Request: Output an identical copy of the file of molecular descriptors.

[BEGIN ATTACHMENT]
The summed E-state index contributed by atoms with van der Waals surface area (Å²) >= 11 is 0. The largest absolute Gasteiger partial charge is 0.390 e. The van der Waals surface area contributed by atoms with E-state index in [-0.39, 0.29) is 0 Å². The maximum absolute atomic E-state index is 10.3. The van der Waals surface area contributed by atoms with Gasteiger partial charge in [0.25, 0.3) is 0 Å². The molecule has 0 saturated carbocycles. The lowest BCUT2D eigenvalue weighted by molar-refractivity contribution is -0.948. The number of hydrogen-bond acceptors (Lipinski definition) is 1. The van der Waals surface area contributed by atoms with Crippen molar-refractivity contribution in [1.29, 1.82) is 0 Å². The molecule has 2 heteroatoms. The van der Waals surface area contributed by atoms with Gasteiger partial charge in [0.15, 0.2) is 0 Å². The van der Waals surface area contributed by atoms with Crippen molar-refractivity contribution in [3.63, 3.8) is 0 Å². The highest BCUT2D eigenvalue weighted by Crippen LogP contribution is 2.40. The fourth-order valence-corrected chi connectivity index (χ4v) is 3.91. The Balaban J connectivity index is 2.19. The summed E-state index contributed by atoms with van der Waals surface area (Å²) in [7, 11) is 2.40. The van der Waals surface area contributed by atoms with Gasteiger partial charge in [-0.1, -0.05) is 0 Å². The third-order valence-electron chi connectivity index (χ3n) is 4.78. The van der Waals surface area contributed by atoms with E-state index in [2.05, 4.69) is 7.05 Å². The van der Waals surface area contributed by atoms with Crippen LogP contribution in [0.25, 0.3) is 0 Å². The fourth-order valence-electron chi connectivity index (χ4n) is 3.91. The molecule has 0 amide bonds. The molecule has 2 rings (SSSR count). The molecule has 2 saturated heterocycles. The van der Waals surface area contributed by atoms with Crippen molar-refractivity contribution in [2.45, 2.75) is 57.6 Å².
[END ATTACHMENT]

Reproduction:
The summed E-state index contributed by atoms with van der Waals surface area (Å²) >= 11 is 0. The largest absolute Gasteiger partial charge is 0.390 e. The van der Waals surface area contributed by atoms with E-state index in [-0.39, 0.29) is 0 Å². The maximum absolute atomic E-state index is 10.3. The van der Waals surface area contributed by atoms with Gasteiger partial charge in [0.25, 0.3) is 0 Å². The molecule has 0 saturated carbocycles. The lowest BCUT2D eigenvalue weighted by molar-refractivity contribution is -0.948. The number of hydrogen-bond acceptors (Lipinski definition) is 1. The van der Waals surface area contributed by atoms with Crippen molar-refractivity contribution in [1.29, 1.82) is 0 Å². The molecule has 2 heteroatoms. The van der Waals surface area contributed by atoms with Gasteiger partial charge in [0.15, 0.2) is 0 Å². The van der Waals surface area contributed by atoms with Crippen molar-refractivity contribution in [3.63, 3.8) is 0 Å². The highest BCUT2D eigenvalue weighted by Crippen LogP contribution is 2.40. The fourth-order valence-corrected chi connectivity index (χ4v) is 3.91. The Balaban J connectivity index is 2.19. The summed E-state index contributed by atoms with van der Waals surface area (Å²) in [7, 11) is 2.40. The van der Waals surface area contributed by atoms with Gasteiger partial charge in [-0.1, -0.05) is 0 Å². The third-order valence-electron chi connectivity index (χ3n) is 4.78. The van der Waals surface area contributed by atoms with E-state index in [2.05, 4.69) is 7.05 Å². The van der Waals surface area contributed by atoms with Crippen LogP contribution in [0.25, 0.3) is 0 Å². The fourth-order valence-electron chi connectivity index (χ4n) is 3.91. The molecule has 0 amide bonds. The molecule has 2 rings (SSSR count). The molecule has 2 saturated heterocycles. The van der Waals surface area contributed by atoms with Crippen molar-refractivity contribution in [2.45, 2.75) is 57.6 Å².